The Learning Lab’s Guide 5 Ways To Master Expository Writing

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The Learning Lab’s Guide5 Ways to MasterExpository Writing

An Introduction:The Expository EssayThis formal essay format is one that students often find intimidating.Although it is briefly introduced to students in primary school, manystudents are unsure of how to structure and write an expository essay.WHAT IS THE PURPOSE OF AN EXPOSITORY ESSAY?The expository essay seeks to inform the reader about a particularsubject or issue. It is a common essay type seen in secondary schoolwhich requires students to move away from narrative writing.The structure of an expository essay is as important as its content.In order to excel at expository writing, students will need to engagein proper planning of the thesis, main points, evidence and conclusion.A thesis outlines the main proposition or idea of the essay and shouldaddress the key topic seen in the expository essay question. It is thethread that ties the entire essay together.

5 Ways to MasterExpository WritingThis guide offers insights from Jenna Wong, our Head of SecondaryEnglish at United Square, on 5 basic ways to master expository writing.12Understand theStructure Of anExpository EssayIdentify theRequirements Ofthe Question34Establish an EffectiveEssay MapSet the Right Tone inthe Introduction5Craft a Great Content Paragraph

1Understand the StructureOf an Expository EssayAn expository essay is comprised of 3 main parts:An introductionThe content bodyA conclusionWHAT IS AN INTRODUCTION?The introduction gives readers an overview of how the main topic oridea of the expository essay question will be addressed. This includes definitionsor an analysis of the key terms given in the question.Definitions help the reader understand the parameters within which thewriter discusses main ideas. Should students begin to write out of point,they can refer back to the definitions they’ve set for themselves.Additionally, an introduction includes the thesis statement which respondsdirectly to the question and outlines the points that will be covered in the essay.WHAT IS THE MAIN CONTENT OF AN EXPOSITORY ESSAY?The content paragraphs form the main ‘body’ of the essay. Each paragraph willexplain and elaborate on one key point that responds to the essay question.Students are typically expected to write three content paragraphs for eachexpository essay.WHAT IS THE CONCLUSION?The concluding paragraph wraps up the entire essay and remindsreaders about what was developed in the essay.Great essays also end off with a ‘wow’ factor that will set readersthinking about the topic that has been discussed.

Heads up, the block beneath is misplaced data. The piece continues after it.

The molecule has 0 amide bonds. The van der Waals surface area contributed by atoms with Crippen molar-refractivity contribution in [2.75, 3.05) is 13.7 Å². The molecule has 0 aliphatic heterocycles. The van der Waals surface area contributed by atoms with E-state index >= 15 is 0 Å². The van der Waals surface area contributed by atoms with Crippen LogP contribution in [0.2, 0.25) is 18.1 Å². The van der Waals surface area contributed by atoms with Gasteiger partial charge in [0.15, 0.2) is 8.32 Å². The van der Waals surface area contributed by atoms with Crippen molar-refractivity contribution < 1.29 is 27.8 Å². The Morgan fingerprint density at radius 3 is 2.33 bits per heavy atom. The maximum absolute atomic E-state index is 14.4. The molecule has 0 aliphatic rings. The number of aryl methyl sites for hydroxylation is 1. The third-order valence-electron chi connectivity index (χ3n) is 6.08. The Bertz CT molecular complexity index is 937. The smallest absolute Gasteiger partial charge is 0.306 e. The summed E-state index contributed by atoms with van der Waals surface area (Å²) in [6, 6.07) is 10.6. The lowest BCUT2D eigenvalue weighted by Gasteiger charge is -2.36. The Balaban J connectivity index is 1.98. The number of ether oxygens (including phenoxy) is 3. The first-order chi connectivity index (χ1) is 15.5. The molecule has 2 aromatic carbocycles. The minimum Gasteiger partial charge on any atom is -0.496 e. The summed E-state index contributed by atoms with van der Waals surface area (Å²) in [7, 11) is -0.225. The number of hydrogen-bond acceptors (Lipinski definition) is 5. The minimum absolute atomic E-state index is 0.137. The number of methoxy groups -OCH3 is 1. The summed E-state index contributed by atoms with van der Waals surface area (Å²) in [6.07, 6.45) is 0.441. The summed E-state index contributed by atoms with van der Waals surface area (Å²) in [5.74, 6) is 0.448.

2Identify the RequirementsOf the QuestionAn easy way to understand the requirements of the questionis to analyse the key words in the question.LOOKING AT THE DIRECTIVE WORDIt is important to identify the directive word in the essay question, as it willconfirm that the essay is indeed an expository essay, and not a descriptiveor an argumentative essay.Identifying the directive word ensures that students meet the questionrequirements of the expository essay. Common directive words for expositoryessays include: “what”, “explain”, “identify”, and “outline”. Each directive wordsignals the way students should approach the essay.EXPLAINING ADDITIONAL KEY WORDSApart from identifying the directive word in the question, it is important forstudents to identify and analyse other key words in the question.Students should be mindful of seemingly insignificant words that change thescope of the question. Such words include “you”, “some”, “majority” and “today”.These words have a great impact on how the content should be written. Forexample, the word “you” requires students to take on a strong personal voice.Hence, students may cite personal observations that are tied to facts in thecontent paragraphs.IMPLICATIONS OF KEY WORDSUpon identifying these key words, it is also important for studentsto consider the meaning and implications each word has.For example, the key word “change” requires students to think about the conceptof comparison — identifying change between two different time periods orsituations and identifying the turning point.Furthermore, students need to think about whether this “change”has a positive or negative impact on the situation.

3Establish anEffective Essay MapAn essay map is a plan that will guide students in writing their essays. Specificto the expository essay, an essay map should have three topic sentences thatoutline the three points of the essay.Moreover, students can also cite examples that they may use to support eachpoint. When crafting the essay map, it is important to ensure that each pointanswers every key word in the given essay question.WHY IS AN ESSAY MAP IMPORTANT?Having an essay map planned out before writing the essay helps studentsdevelop a logical piece of work that shows depth of thought.Taking time to write out the essay map will ensure that students have a firmplan to constantly refer back to while writing the essay. The essay map is anextremely valuable tool to help students avoid writing off topic.